24 February 2017

Morris CS9 Troop

HERE is a troop of Morris CS9s belonging to 12/Royal Lancers, who were equipped with thirty-eight of the vehicles, which I will use to recreate some of the regiment's hair-raising May 1940 actions. With their attached Royal Engineers they were tasked with blowing bridges in the face of the inexorable German advance through Belgium and were involved in the counter-attack at Arras on 21 May, where during a reconnaissance they destroyed a limbered battery of 15 cm sFH 18s. Although its armour was comparable to other armoured cars of the period, the CS9's armament (a Bren and Boys anti-tank rifle) was insufficient and the high profile made for a conspicuous target. The regiment were forced to scuttle their vehicles before being evacuated from Dunkirk on the evening of 31 May. I have also read that the regiment fielded up to six Guy Armoured Cars during the campaign, which were virtually indistinguishable from the Humber Mk.I, although sadly no-one seems to make either in 10mm. The models are from the ever-redoubtable Pithead Miniatures.

17 February 2017

The Lay of the Land

AS I mentioned in my first post, I've been tinkering with some homebrew rules for my WWII project. They are based on a set I had originally started writing for WWI gaming back in early 2015, but by the end of that year had been pressed into service for the Falklands War! Now they have been converted again, this time for WWII, and are almost finished. I had a number of criteria when I started writing them and these were that they (1) would be company-level, with one infantry base representing a section and support weapon/AFV bases at 1:1, (2) would be built around each side generating a random amount of commands per turn, (3) would amalgamate most weapons into broad groups or "types", (4) would treat infantry and armour similarly, (5) would merge damage and morale and make them cumulative like "wounds", and, lastly (6), that all this would fit comfortably onto no more than four A4 sheets. Rather a tall order of myself, I know, but I am pleased to relay that all these principles have been met and tentatively reside under the snappy title of Forward Command (or "ForC" for short).

I feel I must point out that although the core rules are indeed contained over four pages, there will be separate "army lists" for nations/periods/theatres. As it is the period that currently most interests me, I am presently drawing up lists for Europe 1939-40 with the following nations to be covered: Germany, Poland, Denmark, Norway, Holland, Belgium, France, and Britain (no Luxembourg, sorry!). In fact I would say that this latter task is proving rather more demanding than designing and writing the rules themselves! To give curious readers a inkling of what I am up to, I include below the Dutch Army List as it currently stands, although no doubt this will be subject to revision before the end. As previously stated, despite the fact that I am writing them primarily for myself, when the rules and lists are ready I shall make them freely available via this blog.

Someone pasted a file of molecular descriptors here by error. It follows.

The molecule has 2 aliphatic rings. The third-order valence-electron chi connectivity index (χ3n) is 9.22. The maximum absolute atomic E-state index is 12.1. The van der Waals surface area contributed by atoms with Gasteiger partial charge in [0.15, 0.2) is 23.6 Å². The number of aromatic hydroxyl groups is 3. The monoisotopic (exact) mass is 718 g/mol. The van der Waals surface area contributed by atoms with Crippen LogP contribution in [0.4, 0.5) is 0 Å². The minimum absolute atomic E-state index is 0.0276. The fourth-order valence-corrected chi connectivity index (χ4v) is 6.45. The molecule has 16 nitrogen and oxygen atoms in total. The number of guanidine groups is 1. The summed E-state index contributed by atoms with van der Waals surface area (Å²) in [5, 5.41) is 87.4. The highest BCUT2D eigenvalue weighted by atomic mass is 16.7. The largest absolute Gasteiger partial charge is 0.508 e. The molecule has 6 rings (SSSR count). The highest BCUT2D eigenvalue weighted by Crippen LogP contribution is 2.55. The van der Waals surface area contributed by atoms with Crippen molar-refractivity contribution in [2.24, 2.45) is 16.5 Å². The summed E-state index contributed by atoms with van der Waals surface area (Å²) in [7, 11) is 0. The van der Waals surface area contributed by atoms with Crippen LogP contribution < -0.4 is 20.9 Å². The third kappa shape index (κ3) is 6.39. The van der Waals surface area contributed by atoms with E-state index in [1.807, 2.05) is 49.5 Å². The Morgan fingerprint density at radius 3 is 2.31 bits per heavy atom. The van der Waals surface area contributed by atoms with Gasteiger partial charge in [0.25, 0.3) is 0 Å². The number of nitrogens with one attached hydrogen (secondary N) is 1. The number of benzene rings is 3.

As you might appreciate, the last month has seen heavy play-testing and revision - including a complete overhaul of the aforementioned AFV rules so that they harmonise with the infantry rules more-or-less completely. So that this post isn't solely comprised of my febrile wittering, I have included some quick pictures of these play-test games to showcase the scenery I have been building. As can be seen I still have some way to go in this department, although I hope to add mastic roads and rivers in the coming weeks. However, there are also lots of miniatures and buildings to be painted too, so we shall see about that. Have good weekend readers. 

Addendum. Moments after I posted this piece the following book was delivered. At some 650 pages it is a hefty (and somewhat pricey) tome, but is more than worth it for the plethora of rare photos with which every page is adorned. I can foresee much of the weekend spent in a comfy armchair with Jean-Paul Pallud's Blitzkrieg in the West in my hands and Chopin's Nocturnes on the stereo, courtesy of Vladimir Ashkenazy!